Largely, now, it was not anger he felt, but rather a kind of bonescraping, quiet, ever-present sorrow. To come to the place that was supposed to stay the same, to come and find it changed. Dr. Miller had warned him against what he called “the geography cure.” You can’t fix yourself by going somewhere else, he’d said. You’ll always take yourself along.
(from The End of the Point)
The End of the Point is a novel about family, place, and how one’s identity is affected by both. Elizabeth Graver chronicles the lives of the Porter family over nearly 60 years as they live and love and congregate at their summer home on Ashaunt Point in Buzzard’s Bay. The family’s ties to Ashaunt are so strong, even the military presence couldn’t keep them away during the summer of 1942, where the book begins.
The Porters — teenagers Helen and Dossy, their younger sister Janie, their wheelchair-bound father, their loving but detached mother, and their Scottish nurses, Bea and Agnes — adapt to the presence of the soldiers, though they miss Charlie, the life of the party, the oldest child who is away from the family at Army Air Corps training school. The war has not yet affected the family, and the summer stretches so promisingly before them. The Porters are introduced through the eyes of Bea, a Scottish nurse in charge of the youngest Porter. Bea’s entire world revolves around Janie, especially at the age of 36 when she laments that she likely will not have children of her own. This fierce love for Janie, a mother’s love, poses some problems when she falls in love that summer.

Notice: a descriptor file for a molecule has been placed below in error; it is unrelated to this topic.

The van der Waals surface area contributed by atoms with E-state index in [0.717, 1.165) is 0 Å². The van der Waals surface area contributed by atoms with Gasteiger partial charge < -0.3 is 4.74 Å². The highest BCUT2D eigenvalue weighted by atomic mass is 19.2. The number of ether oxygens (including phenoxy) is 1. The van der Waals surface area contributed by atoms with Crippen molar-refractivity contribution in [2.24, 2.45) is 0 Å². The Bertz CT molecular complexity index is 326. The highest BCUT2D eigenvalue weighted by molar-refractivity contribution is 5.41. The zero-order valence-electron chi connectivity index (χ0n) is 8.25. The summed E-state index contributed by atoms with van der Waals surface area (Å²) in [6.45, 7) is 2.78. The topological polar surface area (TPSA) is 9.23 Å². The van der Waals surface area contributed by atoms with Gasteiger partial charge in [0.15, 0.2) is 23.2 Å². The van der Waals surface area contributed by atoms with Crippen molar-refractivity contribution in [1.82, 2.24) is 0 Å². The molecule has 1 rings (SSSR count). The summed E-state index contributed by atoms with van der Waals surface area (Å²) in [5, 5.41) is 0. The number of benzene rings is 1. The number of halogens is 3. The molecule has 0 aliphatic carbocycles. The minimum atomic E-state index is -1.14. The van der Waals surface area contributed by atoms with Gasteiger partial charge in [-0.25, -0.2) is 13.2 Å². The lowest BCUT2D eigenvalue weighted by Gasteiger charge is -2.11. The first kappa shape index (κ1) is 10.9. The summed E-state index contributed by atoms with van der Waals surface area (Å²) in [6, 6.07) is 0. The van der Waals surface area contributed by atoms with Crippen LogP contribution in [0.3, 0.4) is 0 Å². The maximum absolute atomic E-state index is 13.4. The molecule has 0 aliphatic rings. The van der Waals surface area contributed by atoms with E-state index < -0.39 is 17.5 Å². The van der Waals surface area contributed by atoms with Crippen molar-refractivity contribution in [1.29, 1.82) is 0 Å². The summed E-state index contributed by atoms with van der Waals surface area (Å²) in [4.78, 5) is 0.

The narrative shifts between Bea and 16-year-old Helen, who is restless, intelligent, and always seeking recognition and praise. The post-war years are chronicled through Helen’s letters and diary — which took a bit of getting used to — before Helen’s son, Charlie, picks up the narrative as a troubled young man in 1970, when the Vietnam War throws the world into chaos once again. While the world changes around them, they are held steady by Ashaunt and a litany of summers spent in its protective arms, under its spell, able to drown out the troubles outside — until even it must change with the times and tides.
After the fateful summer of 1942, when Bea is forced to choose between love and loyalty, the characters overshadow the plot as they go about their lives. The book summary says the family is haunted by an event involving Janie that cuts that summer short, but in truth, it doesn’t carry as much significance or weight as one might assume and it hardly affects Janie at all. It’s not until Charlie enters the narrative that the story once again picks up steam, with the introduction of a troubled Vietnam vet who shares his anger over development and environmental pollution on the Point.
I was captivated by Bea’s story about love, sacrifice, the meaning of family, and the definition of home. Even though I didn’t feel as much of a connection to the other characters, Graver’s writing kept me turning the pages. Her prose is beautiful — poetic without being flowery, saying so much in just a handful of words, painting such vivid scenes and delving deep into her characters so that I felt like I had actually been to Ashaunt and really knew this family.
The End of the Point is a beautiful novel about the passage of time and how connected we can be to places where we’ve made our happiest memories. Ashaunt serves as a symbol of love and hope, and no matter what troubles or tragedies befall the family, they will always have this one place that has become part of their history, their blood. Yet, we must all come to terms with the fact that these places remain static only in our memories and that home really is with the people with whom those memories were made.
Disclosure: I received The End of the Point from Harper for review.
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